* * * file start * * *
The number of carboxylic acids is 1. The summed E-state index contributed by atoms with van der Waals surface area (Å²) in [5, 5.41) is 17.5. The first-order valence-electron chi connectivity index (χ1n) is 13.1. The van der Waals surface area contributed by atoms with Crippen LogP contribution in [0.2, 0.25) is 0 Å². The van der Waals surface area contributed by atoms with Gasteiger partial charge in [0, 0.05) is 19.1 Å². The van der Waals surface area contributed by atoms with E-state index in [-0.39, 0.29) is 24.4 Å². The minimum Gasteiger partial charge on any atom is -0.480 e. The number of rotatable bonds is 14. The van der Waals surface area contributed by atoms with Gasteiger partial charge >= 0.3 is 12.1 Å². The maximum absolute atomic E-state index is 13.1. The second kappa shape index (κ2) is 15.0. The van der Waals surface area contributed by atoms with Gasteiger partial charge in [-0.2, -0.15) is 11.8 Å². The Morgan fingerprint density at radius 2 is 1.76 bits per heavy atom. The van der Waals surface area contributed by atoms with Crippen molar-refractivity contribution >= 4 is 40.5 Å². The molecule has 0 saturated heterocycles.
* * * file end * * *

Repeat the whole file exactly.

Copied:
The number of carboxylic acids is 1. The summed E-state index contributed by atoms with van der Waals surface area (Å²) in [5, 5.41) is 17.5. The first-order valence-electron chi connectivity index (χ1n) is 13.1. The van der Waals surface area contributed by atoms with Crippen LogP contribution in [0.2, 0.25) is 0 Å². The van der Waals surface area contributed by atoms with Gasteiger partial charge in [0, 0.05) is 19.1 Å². The van der Waals surface area contributed by atoms with E-state index in [-0.39, 0.29) is 24.4 Å². The minimum Gasteiger partial charge on any atom is -0.480 e. The number of rotatable bonds is 14. The van der Waals surface area contributed by atoms with Gasteiger partial charge >= 0.3 is 12.1 Å². The maximum absolute atomic E-state index is 13.1. The second kappa shape index (κ2) is 15.0. The van der Waals surface area contributed by atoms with Gasteiger partial charge in [-0.2, -0.15) is 11.8 Å². The Morgan fingerprint density at radius 2 is 1.76 bits per heavy atom. The van der Waals surface area contributed by atoms with Crippen molar-refractivity contribution >= 4 is 40.5 Å². The molecule has 0 saturated heterocycles.